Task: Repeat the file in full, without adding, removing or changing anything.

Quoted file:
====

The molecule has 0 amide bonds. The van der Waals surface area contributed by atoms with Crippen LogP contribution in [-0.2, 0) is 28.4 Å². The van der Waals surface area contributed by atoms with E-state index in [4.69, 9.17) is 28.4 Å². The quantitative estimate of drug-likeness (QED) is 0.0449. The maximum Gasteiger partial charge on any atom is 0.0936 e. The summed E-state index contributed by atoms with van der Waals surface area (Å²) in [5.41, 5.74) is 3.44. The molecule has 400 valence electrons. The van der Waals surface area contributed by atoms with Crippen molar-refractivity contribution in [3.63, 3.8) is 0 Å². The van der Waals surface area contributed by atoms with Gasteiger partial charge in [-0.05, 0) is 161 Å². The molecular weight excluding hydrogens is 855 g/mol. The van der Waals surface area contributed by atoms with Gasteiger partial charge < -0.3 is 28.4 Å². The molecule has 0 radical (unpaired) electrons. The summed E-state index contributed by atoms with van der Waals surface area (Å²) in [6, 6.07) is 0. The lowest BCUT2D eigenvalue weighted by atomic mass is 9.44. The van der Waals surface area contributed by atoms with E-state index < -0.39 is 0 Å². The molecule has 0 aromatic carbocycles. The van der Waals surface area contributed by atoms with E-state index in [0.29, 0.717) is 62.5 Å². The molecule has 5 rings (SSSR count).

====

The molecule has 0 amide bonds. The van der Waals surface area contributed by atoms with Crippen LogP contribution in [-0.2, 0) is 28.4 Å². The van der Waals surface area contributed by atoms with E-state index in [4.69, 9.17) is 28.4 Å². The quantitative estimate of drug-likeness (QED) is 0.0449. The maximum Gasteiger partial charge on any atom is 0.0936 e. The summed E-state index contributed by atoms with van der Waals surface area (Å²) in [5.41, 5.74) is 3.44. The molecule has 400 valence electrons. The van der Waals surface area contributed by atoms with Crippen molar-refractivity contribution in [3.63, 3.8) is 0 Å². The van der Waals surface area contributed by atoms with Gasteiger partial charge in [-0.05, 0) is 161 Å². The molecular weight excluding hydrogens is 855 g/mol. The van der Waals surface area contributed by atoms with Gasteiger partial charge < -0.3 is 28.4 Å². The molecule has 0 radical (unpaired) electrons. The summed E-state index contributed by atoms with van der Waals surface area (Å²) in [6, 6.07) is 0. The lowest BCUT2D eigenvalue weighted by atomic mass is 9.44. The van der Waals surface area contributed by atoms with E-state index < -0.39 is 0 Å². The molecule has 0 aromatic carbocycles. The van der Waals surface area contributed by atoms with E-state index in [0.29, 0.717) is 62.5 Å². The molecule has 5 rings (SSSR count).